Front end shouldn’t use/expose a token that is not the users own token.
Your blog post/service does exactly that.
It generates a Client Credentials (AKA server to server) token, and returns that for the front end to use.
Which then means you are using your “Server to Server” token for “Frontend to Server” requests, which is not the use case for this type of token.
Front ends should only use tokens generated via implicit auth, but may use the users own token generated via regular auth, if alternative authentication is in place first. Like login to the site using username + password, which will fetch and use the token for the linked users Twitch Account, but generally there the front end would call the backend and the backend would piggy back the request protecting the users token from theft via MITMA for example.
Generally, only use a token directly on the front end if it’s the users own token.
An App Access Token doesn’t belong to the user.
You really should not be doing
So the token will be request, when someone new is accessing the website where I save the token on the frontend into a cookie.
This is a violation of the developer agreement.
And you are essentially giving someone your password to your Twitch account, and can result in users taking and misusing this token and getting your whole client ID terminated and/or banned from the Twitch Dev environment.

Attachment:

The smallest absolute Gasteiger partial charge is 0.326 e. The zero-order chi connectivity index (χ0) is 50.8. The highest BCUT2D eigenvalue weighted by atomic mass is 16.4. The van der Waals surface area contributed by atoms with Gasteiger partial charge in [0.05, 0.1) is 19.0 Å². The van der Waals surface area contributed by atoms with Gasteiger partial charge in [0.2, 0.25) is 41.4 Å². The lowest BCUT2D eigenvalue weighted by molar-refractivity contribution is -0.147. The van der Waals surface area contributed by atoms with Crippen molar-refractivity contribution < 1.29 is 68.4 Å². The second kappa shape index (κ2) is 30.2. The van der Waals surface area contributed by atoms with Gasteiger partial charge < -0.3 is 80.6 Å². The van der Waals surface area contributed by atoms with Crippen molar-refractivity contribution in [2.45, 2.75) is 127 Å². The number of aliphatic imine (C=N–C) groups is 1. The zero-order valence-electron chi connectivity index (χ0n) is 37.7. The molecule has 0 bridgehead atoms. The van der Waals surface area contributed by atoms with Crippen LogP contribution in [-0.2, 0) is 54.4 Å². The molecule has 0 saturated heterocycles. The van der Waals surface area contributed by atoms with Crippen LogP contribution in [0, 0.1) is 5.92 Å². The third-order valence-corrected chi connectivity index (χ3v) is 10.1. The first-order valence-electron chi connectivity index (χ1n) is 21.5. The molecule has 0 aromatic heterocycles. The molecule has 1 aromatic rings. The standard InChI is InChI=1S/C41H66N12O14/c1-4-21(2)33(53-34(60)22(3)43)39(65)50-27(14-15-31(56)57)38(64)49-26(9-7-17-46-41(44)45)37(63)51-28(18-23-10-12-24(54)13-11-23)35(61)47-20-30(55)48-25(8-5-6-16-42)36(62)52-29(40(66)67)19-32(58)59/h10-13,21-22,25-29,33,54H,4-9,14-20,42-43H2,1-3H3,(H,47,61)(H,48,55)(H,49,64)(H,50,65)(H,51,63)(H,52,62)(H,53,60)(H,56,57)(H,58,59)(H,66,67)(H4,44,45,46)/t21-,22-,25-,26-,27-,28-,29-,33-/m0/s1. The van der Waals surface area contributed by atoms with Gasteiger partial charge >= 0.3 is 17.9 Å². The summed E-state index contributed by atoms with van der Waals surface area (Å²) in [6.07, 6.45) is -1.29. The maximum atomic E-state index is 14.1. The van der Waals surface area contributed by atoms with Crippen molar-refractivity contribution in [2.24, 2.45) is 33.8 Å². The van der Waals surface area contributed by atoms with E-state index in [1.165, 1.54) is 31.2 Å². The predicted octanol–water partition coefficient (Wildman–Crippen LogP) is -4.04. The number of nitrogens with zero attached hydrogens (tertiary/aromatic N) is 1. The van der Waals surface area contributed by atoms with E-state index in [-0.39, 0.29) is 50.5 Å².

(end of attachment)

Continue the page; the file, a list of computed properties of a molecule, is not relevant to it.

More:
Your service should generate, store and use a token server side. Never sending the token to the front end.
And your front end calls your backend, the backend makes the request (and checks any caching layers first).
I have written a pair of examples one in Node and one in PHP for creating and storing server side tokens
The nodeJS example will store in Redis for recall and use by the server it’s never sent/visible to a front end user.
The PHP one is unnominated on where to store, and just dumps the token in a JSON file for recall and use
EDIT I almost forgot
Using this method, you’ll also hit the “token” limit, if you have 26 people using your website, the first token will be invalidated. Due to the 25 token limit.
If you generate 26 active app access tokens, the 1st app access token is invalidated.
So then your website will generate a new token for the 1st user, killing token 2, and so on.
This limit exists, to prevent you doing exactly what you are trying to do, use an app access token on the front end.
Regarding user tokens: you can generate as many user access tokens as you want as long as each user is different. You can’t generate 26 tokens for the same user